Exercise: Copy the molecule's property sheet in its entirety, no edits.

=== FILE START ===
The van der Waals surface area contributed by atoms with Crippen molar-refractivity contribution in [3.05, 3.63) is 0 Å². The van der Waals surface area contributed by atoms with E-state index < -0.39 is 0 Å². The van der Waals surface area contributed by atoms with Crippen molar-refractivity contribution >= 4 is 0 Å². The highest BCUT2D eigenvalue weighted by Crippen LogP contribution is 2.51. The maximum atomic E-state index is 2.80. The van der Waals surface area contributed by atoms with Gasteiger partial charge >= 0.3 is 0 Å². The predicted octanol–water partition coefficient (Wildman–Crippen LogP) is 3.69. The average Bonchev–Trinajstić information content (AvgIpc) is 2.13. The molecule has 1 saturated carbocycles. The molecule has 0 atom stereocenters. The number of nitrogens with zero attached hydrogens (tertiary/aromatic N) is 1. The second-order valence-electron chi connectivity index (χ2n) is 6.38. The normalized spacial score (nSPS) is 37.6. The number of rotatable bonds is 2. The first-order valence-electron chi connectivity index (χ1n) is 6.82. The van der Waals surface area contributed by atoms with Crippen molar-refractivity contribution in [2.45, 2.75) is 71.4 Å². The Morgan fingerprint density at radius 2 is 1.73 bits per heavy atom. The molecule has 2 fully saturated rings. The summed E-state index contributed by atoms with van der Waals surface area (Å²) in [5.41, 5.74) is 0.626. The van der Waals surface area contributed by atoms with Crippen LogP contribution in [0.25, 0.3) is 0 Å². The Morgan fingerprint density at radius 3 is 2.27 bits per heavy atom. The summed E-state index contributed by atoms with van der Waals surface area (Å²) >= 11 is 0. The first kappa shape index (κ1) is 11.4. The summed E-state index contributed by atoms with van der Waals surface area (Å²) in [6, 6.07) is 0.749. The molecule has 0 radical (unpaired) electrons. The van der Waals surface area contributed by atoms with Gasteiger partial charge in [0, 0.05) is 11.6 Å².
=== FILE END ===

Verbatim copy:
The van der Waals surface area contributed by atoms with Crippen molar-refractivity contribution in [3.05, 3.63) is 0 Å². The van der Waals surface area contributed by atoms with E-state index < -0.39 is 0 Å². The van der Waals surface area contributed by atoms with Crippen molar-refractivity contribution >= 4 is 0 Å². The highest BCUT2D eigenvalue weighted by Crippen LogP contribution is 2.51. The maximum atomic E-state index is 2.80. The van der Waals surface area contributed by atoms with Gasteiger partial charge >= 0.3 is 0 Å². The predicted octanol–water partition coefficient (Wildman–Crippen LogP) is 3.69. The average Bonchev–Trinajstić information content (AvgIpc) is 2.13. The molecule has 1 saturated carbocycles. The molecule has 0 atom stereocenters. The number of nitrogens with zero attached hydrogens (tertiary/aromatic N) is 1. The second-order valence-electron chi connectivity index (χ2n) is 6.38. The normalized spacial score (nSPS) is 37.6. The number of rotatable bonds is 2. The first-order valence-electron chi connectivity index (χ1n) is 6.82. The van der Waals surface area contributed by atoms with Crippen molar-refractivity contribution in [2.45, 2.75) is 71.4 Å². The Morgan fingerprint density at radius 2 is 1.73 bits per heavy atom. The molecule has 2 fully saturated rings. The summed E-state index contributed by atoms with van der Waals surface area (Å²) in [5.41, 5.74) is 0.626. The van der Waals surface area contributed by atoms with Crippen LogP contribution in [0.25, 0.3) is 0 Å². The Morgan fingerprint density at radius 3 is 2.27 bits per heavy atom. The summed E-state index contributed by atoms with van der Waals surface area (Å²) >= 11 is 0. The first kappa shape index (κ1) is 11.4. The summed E-state index contributed by atoms with van der Waals surface area (Å²) in [6, 6.07) is 0.749. The molecule has 0 radical (unpaired) electrons. The van der Waals surface area contributed by atoms with Gasteiger partial charge in [0, 0.05) is 11.6 Å².